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Researching the First Crusade: What Were the Real Intentions? Essay

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Updated: Jun 21st, 2022

Introduction

Despite the Francs’ efforts to justify their violent actions in Jerusalem and the surrounding territories by an exalted desire to free the land of Christ from ungodly people and traitors, the First Crusade was a mere war of aggression. For all intents and purposes, the western warriors attempted to enrich themselves and increase their political weight in the world. The following paper will observe four historical accounts describing the events of those days to prove crusaders’ hypocrisy and uncover their real intentions in the First Crusade.

Different Views of the First Crusade

The four documents of the class readings present a reverse vision of the First Crusade events. The document “O God, Insolent Men” by Rabbi Eliezer b. Nathan demonstrates the position of Jews who were seeking to protect their land against Catholic invaders. They believed it was better to suffer martyrdom than to capitulate in the face of the enemy. Rabbi Eliezer b. Nathan states that crusaders behaved violently against the defenceless people of the land including children, women, and the elderly. According to the document, “they piled together infants and women, young and old” (Rabbi Eliezer b. Nathan 288).

The Jews call the invaders “the evildoers” and blame them for their extreme cruelty and inhumanity. The following quotation from the document under consideration demonstrates the attitude of the Hebrews to the crusaders, “give them, O Lord, what their evil deeds deserve. Give them broken hearts, let Your curse be upon them” (Rabbi Eliezer b. Nathan 289).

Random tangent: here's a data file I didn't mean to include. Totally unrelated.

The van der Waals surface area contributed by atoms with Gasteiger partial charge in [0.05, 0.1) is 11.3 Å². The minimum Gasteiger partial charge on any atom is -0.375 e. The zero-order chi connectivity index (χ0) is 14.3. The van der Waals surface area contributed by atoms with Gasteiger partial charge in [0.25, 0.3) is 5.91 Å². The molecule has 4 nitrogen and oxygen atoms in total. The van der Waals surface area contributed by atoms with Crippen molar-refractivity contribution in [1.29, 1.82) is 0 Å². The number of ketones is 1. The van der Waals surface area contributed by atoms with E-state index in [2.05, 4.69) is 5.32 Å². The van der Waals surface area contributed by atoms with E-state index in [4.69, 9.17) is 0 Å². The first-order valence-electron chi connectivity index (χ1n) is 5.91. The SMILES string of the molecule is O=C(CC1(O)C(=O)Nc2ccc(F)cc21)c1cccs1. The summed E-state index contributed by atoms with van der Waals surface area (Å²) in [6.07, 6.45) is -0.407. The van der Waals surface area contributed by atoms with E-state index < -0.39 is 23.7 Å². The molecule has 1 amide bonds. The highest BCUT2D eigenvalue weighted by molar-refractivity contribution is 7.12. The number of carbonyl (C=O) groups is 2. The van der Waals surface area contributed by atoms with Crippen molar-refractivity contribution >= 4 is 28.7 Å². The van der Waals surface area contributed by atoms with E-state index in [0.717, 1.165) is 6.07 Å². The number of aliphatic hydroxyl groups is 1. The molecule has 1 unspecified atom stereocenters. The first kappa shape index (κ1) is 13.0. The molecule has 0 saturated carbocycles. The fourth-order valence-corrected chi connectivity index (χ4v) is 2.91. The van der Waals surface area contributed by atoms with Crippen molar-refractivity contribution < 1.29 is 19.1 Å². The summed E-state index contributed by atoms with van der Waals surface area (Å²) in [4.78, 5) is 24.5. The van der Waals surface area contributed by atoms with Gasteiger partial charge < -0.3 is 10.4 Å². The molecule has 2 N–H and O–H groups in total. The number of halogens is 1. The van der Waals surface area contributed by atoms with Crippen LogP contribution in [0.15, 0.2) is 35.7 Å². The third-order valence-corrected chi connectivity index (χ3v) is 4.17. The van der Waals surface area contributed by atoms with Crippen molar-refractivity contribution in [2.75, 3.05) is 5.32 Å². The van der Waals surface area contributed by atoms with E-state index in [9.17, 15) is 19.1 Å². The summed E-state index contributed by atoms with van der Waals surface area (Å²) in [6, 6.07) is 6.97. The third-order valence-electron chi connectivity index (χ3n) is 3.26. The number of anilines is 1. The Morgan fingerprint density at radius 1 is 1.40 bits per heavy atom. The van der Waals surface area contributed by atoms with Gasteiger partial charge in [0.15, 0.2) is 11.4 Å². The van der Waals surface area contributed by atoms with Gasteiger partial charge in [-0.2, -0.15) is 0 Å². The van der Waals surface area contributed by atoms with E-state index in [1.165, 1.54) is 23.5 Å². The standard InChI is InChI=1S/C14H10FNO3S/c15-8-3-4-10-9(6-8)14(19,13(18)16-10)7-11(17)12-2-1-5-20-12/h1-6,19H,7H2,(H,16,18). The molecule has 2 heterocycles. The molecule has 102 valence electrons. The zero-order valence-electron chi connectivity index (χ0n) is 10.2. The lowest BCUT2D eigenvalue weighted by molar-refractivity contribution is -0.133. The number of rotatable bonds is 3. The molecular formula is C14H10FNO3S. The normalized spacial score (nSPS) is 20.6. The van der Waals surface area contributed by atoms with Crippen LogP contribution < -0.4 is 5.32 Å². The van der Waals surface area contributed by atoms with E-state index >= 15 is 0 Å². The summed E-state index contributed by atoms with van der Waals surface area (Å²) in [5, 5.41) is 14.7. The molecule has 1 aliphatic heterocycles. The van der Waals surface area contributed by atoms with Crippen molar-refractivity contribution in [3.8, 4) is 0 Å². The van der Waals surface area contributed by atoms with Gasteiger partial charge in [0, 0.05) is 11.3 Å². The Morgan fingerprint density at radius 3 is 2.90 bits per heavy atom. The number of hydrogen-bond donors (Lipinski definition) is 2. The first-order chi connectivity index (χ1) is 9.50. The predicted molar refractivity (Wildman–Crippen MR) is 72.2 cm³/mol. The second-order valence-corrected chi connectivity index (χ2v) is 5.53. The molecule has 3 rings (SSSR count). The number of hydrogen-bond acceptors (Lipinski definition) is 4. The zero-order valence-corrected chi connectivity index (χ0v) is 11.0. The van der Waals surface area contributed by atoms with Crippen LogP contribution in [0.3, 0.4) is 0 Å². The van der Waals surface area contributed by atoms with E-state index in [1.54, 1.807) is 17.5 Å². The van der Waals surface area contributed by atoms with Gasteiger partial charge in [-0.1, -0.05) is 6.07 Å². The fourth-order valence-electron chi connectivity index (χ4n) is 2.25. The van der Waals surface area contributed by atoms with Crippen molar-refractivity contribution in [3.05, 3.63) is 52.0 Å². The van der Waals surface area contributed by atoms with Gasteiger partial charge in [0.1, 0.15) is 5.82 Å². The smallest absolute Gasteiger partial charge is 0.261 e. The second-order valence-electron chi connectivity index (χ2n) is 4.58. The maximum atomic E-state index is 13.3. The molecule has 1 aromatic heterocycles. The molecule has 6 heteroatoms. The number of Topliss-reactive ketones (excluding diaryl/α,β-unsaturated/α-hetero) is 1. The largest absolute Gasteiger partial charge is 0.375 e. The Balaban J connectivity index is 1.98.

Next, “The Alexiad” by Anna Comnena, the daughter of the Byzantine Emperor Alexius Comnenu, reports about the author’s view of the arriving crusaders. In this document, Anna Comnena tells about her father’s heroism enabling him to save the Byzantine land from the deleterious stay of the crusaders. The author praises Emperor Alexius for his wisdom and shrewdness which he utilized to convince the warriors to leave the Byzantine territory.

In addition, Anna Comnena explains the real motivation behind the actions of the majority of crusaders by stating that they saved “their old grudge against Alexius and sought a good opportunity to avenge the glorious victory which the emperor had won at Larissa” (290). Their other intention was to fight over control of Constantinople as can be seen from the following phrase in the document, “they were all of one mind, and in order to fulfill their dream of taking Constantinople, they adopted a common policy” (Anna Comnena 290).